The next time you watch an obnoxious baseball player throw a ball at a fan or toss a set of bats out of the dugout in a fit of anger, or whine that $3 million is an insulting amount of money to be paid, you might consider another side to the story before you write them all off as spoiled brats:
In Seattle, baseball star Harold Reynolds spends $250,000 out of his own pocket to produce a series of free children's books that stress family values and warn against drug use.
In New York City, all-star Don Mattingly pledges to donate $100 to the Children's Health Fund for each home run he hits. When his season goes badly and his home run total is lower than expected, he adjusts and pledges $100 for any Yankee home run.
In Minneapolis, Twins star Kirby Puckett donates large sums to the Children's Heart Fund of Minnesota, an agency that flies children from third-world countries to Minneapolis hospitals where life-saving heart surgery can be performed.
In Pittsburgh, Pirate catcher Mike Lavaliere, raised without a father, buys tickets to weekend games for people involved in Big Brother programs, thinking how nice it would have been if someone had taken him to a ballgame when he was a kid. He buys so many tickets that he has become the single largest season ticket holder in all of Piratedom.
There's more: In Los Angeles, shortstop Alfredo Griffin, raised in poverty in the Dominican Republic, lays out enough cash to sponsor an entire Little League. In Oakland there's Dave Stewart, a one-man charity whose money, it seems, funds almost every worthwhile project in town. There's New York Met Dave Magadan, a generous supporter of programs for disadvantaged kids in the Big Apple, and Cubs pitcher Rick Sutcliffe, who donated $250,000 to start his own charitable foundation in Chicago.
Even Eddie Murray, the one-time Oriole favorite, now vilified on local talk shows because of his past bad attitude toward locals, still sends $50,000 a year to the Outward Bound program he started in Leakin Park.
Of course when you talk about Baltimore, there are plenty of names, past and present: Ken Singleton and Al Bumbry started buying tickets for the elderly and for kids way back when. They were followed by Eddie Murray, who quickly went beyond tickets to larger programs. Former Oriole Dennis Martinez, now a perfect pitcher with the Montreal Expos, sends money back to his native Nicaragua to support youth programs. Among today's Oriole stars there is Greg Olson who pledges $100 per save to two different charities. Or Glenn Davis whose Carpenter's Way Ranch for boys near Columbus, Ga., is almost ready to admit its first troubled youths, and who purchased 3,000 tickets to Oriole games to be donated to charities. And then there's Cal Ripken Jr. It seems like the whole world was aware of Ripken this summer -- from his Most Valuable Player explosion at the All-Star game, to his season-long hot streak with the bat, to his canonization as baseball saint on a recent cover of Sports Illustrated magazine.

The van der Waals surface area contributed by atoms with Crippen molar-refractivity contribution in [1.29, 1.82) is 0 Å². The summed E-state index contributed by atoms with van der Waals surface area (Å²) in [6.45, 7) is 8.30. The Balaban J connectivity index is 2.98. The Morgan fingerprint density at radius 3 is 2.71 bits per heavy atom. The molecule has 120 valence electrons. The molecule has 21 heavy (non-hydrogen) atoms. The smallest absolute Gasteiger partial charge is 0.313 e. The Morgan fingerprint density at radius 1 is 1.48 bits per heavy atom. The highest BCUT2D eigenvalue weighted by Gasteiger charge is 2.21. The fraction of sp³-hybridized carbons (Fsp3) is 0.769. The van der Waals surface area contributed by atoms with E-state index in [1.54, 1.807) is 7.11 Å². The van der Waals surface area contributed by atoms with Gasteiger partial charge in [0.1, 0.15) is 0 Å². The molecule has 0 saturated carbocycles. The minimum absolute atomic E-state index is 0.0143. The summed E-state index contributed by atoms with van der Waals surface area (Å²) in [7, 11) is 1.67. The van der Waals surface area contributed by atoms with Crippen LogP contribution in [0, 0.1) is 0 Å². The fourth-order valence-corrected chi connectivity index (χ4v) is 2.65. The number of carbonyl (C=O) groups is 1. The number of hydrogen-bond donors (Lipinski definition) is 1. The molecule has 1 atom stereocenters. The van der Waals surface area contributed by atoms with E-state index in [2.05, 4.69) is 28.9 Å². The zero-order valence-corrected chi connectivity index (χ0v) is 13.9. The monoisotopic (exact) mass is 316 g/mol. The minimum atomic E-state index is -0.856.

But oddly enough, in the very thick of it there was one young Baltimore woman named Cynthia Willingham who shrugged and shook her head when she was asked what the name Cal Ripken Jr. meant to her.
"I don't know anything about sports," said the 30-year-old single mother of three. "All I know is I never knew how to write a paragraph before I came here."
"Here," is a modest, refurbished row house along North Calvert Street just below North Avenue, converted -- thanks to a $250,000 private donation -- into a learning center for adults with diminished reading and writing skills. That private donor, whose name stands out on the sign in front of the building, is none other than Cal Ripken Jr.
But to Cynthia Willingham, his name isn't nearly as important as that of John Downs, one of the teachers at the Ripken Learning Center. "He showed me how to write a letter," she said. "It made me feel so good, like I'm so important."
That kind of hit never shows up in a box score, but it's the kind that is occurring more frequently as a growing number of baseball players have been making significant financial donations to local charities.
While the motivations for this philanthropy predictably vary from sincere interest to personal promotion, baseball teams themselves have begun to take the cue, recognizing that a good image in the community as a supporter of worthwhile programs also helps sell tickets. Thus, team community relations programs have been sprouting up all over baseball to the point where last year, for the first time, they held their own annual meetings. The result? New players are now warned in spring training that their career as a ballplayer has taken on a new dimension: the giving of their time, if not their money, as well as hitting, throwing and fielding.
The charities themselves have long understood the value of an athlete's endorsement.